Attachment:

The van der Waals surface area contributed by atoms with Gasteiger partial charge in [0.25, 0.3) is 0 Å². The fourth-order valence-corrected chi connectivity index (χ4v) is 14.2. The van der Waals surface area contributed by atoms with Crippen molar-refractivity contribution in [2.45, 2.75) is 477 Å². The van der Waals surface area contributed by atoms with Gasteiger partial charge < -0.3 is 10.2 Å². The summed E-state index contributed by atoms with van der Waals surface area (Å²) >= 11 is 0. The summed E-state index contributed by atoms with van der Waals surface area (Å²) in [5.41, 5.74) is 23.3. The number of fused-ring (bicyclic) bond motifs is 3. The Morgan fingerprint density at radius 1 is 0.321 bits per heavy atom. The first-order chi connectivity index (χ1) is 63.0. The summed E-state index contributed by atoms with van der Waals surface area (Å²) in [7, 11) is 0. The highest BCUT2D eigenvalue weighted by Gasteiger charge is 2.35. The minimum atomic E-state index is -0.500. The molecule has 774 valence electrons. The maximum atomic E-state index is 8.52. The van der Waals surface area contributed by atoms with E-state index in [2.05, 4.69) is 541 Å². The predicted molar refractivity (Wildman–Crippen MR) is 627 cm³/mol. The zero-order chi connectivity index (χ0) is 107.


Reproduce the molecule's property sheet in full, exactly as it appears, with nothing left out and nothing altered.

The van der Waals surface area contributed by atoms with Gasteiger partial charge in [0.25, 0.3) is 0 Å². The fourth-order valence-corrected chi connectivity index (χ4v) is 14.2. The van der Waals surface area contributed by atoms with Crippen molar-refractivity contribution in [2.45, 2.75) is 477 Å². The van der Waals surface area contributed by atoms with Gasteiger partial charge < -0.3 is 10.2 Å². The summed E-state index contributed by atoms with van der Waals surface area (Å²) >= 11 is 0. The summed E-state index contributed by atoms with van der Waals surface area (Å²) in [5.41, 5.74) is 23.3. The number of fused-ring (bicyclic) bond motifs is 3. The Morgan fingerprint density at radius 1 is 0.321 bits per heavy atom. The first-order chi connectivity index (χ1) is 63.0. The summed E-state index contributed by atoms with van der Waals surface area (Å²) in [7, 11) is 0. The highest BCUT2D eigenvalue weighted by Gasteiger charge is 2.35. The minimum atomic E-state index is -0.500. The molecule has 774 valence electrons. The maximum atomic E-state index is 8.52. The van der Waals surface area contributed by atoms with E-state index in [2.05, 4.69) is 541 Å². The predicted molar refractivity (Wildman–Crippen MR) is 627 cm³/mol. The zero-order chi connectivity index (χ0) is 107.